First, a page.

Which brings me to the third method for writing your own postdoc. Some professors have, at times, a pot of money they can use to hire a postdoc. It may be in the form of an endowed professorship, start up funds, prize money, etc. If you’ve only got six months or so before defending, you might start asking around to see if anyone you know – or anyone those people know – expect to have money to fund a postdoc in the next year or so. Sometimes researchers get money they weren’t expecting and need to use it relatively quickly, so keep your ears open. You’ll want to be able to pitch an exciting idea to your prospective postdoc advisor and have a handful of references (friends of the prospective advisor are ideal) who are willing to attest to your awesomeness.

Finally, the remaining way of obtaining a postdoc: applying for advertised positions. I won’t say too much about this method, since it’s pretty straightforward and there are other websites which give guidance as to where to look for job ads and how to best position yourself. In a nutshell: you find a position that looks like it would fit you, send in an application, perhaps get an interview (often by phone or Skype), and sign a contract if you’re offered the position and accept it. In applying, you should do smart things like read the webpage(s) and some recent publications of the job offerer. If you’re offered the position, interview other postdocs and grad students in the lab before accepting; you should like your work environment as much as the research itself. And you might take a glimpse at the benefits package to make sure it’s sufficient.

Hurray! You’ve got a postdoc position. Now tell everyone you know, save up a couple thousand dollars or raise the limit on your credit card in preparation for your move, and say goodbye to your friends. Check out ESA’s new Early Career Ecologist Section. Oh, and definitely finish that dissertation.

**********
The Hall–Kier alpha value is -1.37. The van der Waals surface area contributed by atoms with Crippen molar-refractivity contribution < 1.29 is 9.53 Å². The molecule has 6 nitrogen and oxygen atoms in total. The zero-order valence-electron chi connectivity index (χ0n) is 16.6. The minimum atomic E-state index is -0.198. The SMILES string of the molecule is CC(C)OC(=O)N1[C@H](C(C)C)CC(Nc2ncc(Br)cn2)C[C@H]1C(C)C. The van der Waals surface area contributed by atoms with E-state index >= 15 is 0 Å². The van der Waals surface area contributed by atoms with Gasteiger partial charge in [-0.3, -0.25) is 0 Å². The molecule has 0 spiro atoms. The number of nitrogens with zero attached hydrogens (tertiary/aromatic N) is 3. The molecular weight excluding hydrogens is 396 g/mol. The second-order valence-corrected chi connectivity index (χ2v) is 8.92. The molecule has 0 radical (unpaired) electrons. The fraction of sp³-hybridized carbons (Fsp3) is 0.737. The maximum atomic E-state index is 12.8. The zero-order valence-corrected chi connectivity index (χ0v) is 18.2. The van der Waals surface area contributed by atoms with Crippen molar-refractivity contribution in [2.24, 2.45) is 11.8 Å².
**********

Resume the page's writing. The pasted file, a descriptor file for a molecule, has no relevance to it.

Whittaker and Shreve Awards from ESA

The goal of this post is to highlight some ESA Grants and Fellowships that don’t get as much attention as some of the awards (such as the Mercer Award). Please nominate qualified folks you know for these awards! (Self-nominations are fine) The deadline is December 16, 2013.

First, there are two Whittaker awards that are given out annually. From the ESA website:
The Whittaker Distinguished Ecologist award recognizes an ecologist with an earned doctorate, and an outstanding record of contributions in ecology, who is not a U.S. citizen and is not currently residing in the U.S.  This award provides funds for travel to the U.S. for research or to attend a meeting and covers expenses up to $2000.

The Whittaker Award recognizes an outstanding ecologist in a developing country who is not a U.S. citizen and is not currently residing in the U.S. The award is open to ecologists at any career stage and would cover expenses up to $1200 for travel to the US for research or to attend a meeting.

Requirements: Nominations for both awards can be made directly by the nominee or by an ESA member on behalf of the nominated ecologist.  Nominations for these awards should include curriculum vitae, a letter of nomination, and no more than 2 additional letters of support.   For more information about the award, please contact Jessica Gurevitch, Chair (2013–2016), Robert H. Whittaker Awards Subcommittee. Her email address is jessica dot gurevitch at stonybrook dot edu.

Second, there is the Desert Ecology-Forest Shreve Award (which appears under the “Other Awards” tab on the ESA Awards website). From that website:
One to two awards annually of $1000-2000 are available to support research in the hot deserts of North America: Sonora, Mohave, Chihuahua, and Vizcaino. Projects should be clearly ecological and should increase our understanding of the patterns and processes of deserts and/or desert organisms. Proposals will be ranked based on the importance of the project to understanding desert ecology, feasibility, experimental design and innovation.

Nominations for the Shreve Award should also be sent to Jessica Gurevitch.